Friday, May 9, 2008

Representing Self and Others

The power of story telling is deceptive. The representations of ourselves in print or image can seem to be "kids stuff" -- a lovely adornment, a harmless pastime or a frivolous diversion form the "serious" business of life. In fact, historically there is nothing further from the truth.

In traditional societies, story telling was ubiquitous and its centrality to the transmission of culture evident. Reflect, for example, on rites of passage the world over -- their mobilization of stories through props, scripts, role plays, costumes, chorus -- for the express goal of transforming the individual's conception of self and their relationship to society. These rituals, as well as the myriad of everyday representations of self and other, are ways in which people have participated in the formation of individual and collective identities.

In contemporary society -- the society dominated by global communications, scientific method and market economies -- the role of stories is somewhat obfuscated. Few people dispute that advertisements affect people's tastes, but the breadth and depth of the question of representation remains mostly unprobed, with some notable exceptions.

Renée Cox is one exception. She has dedicated her professional life to remaking the representation and perception of blackness and black womanhood. In this photo of the Hottentot-Venus , Renée deploys ridiculous plastic breasts and buttocks and her trademark gaze to challenge the traditional representation of the real "Hottentot Venus", the name given to the Saartjie Baartman (1789 - 1816). Saartjie was an orphaned Khoisan servant brought from South Africa to England against her will and enticed into becoming a show girl on the promise of becoming rich. Billed as the Hottentot Venus, Saartjie's dance shows in body-fitting stocking were extremely popular with late-Georgian Londoners and later the Napoleonic French. She became the archetype of African womanhood for many of the epochs artists and upon her death at age 26, her body was dissected and its parts, including her genitalia that were her prime attraction, boiled, bottled and plaster casted to be put on display. In 2002, after 8 years of battle, South Africa secured the return of Saartjie Baartman's remains to her birthplace where they were honored with a state burial.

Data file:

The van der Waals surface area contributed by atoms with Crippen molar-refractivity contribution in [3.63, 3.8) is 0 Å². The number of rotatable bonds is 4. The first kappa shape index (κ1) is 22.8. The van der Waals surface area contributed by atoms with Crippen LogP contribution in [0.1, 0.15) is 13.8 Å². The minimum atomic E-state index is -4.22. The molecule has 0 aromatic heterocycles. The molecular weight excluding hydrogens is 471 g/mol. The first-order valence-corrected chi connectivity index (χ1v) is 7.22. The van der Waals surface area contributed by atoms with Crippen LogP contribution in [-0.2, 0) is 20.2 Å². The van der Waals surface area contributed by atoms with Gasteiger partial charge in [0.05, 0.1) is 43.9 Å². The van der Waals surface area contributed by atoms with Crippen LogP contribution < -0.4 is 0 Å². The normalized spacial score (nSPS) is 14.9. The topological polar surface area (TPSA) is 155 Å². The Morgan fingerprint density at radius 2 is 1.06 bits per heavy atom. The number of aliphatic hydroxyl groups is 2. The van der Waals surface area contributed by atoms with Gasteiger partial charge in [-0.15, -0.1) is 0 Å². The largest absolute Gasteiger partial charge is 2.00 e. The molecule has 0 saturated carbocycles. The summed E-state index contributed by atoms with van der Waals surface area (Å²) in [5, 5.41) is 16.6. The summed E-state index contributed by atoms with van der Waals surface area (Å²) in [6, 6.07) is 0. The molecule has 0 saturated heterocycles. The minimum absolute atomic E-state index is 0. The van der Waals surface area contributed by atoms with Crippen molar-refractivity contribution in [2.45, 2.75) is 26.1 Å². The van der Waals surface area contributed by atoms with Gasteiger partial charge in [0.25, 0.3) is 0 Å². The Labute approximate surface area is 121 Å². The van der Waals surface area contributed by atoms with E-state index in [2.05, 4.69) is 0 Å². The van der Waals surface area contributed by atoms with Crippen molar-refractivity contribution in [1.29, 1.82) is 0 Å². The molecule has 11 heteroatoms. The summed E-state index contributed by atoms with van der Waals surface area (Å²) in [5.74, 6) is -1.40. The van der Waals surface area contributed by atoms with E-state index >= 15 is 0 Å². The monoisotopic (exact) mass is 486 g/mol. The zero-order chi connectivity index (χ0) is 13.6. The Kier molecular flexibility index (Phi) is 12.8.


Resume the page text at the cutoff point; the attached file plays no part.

Today, Saartjie Baartman is modern South Africa's most revered female historical icon of the colonial era. The story of Saartjie Baartman exemplifies the power of image making in identity formation and transformation whether or not the image makers are aware of the power they hold.

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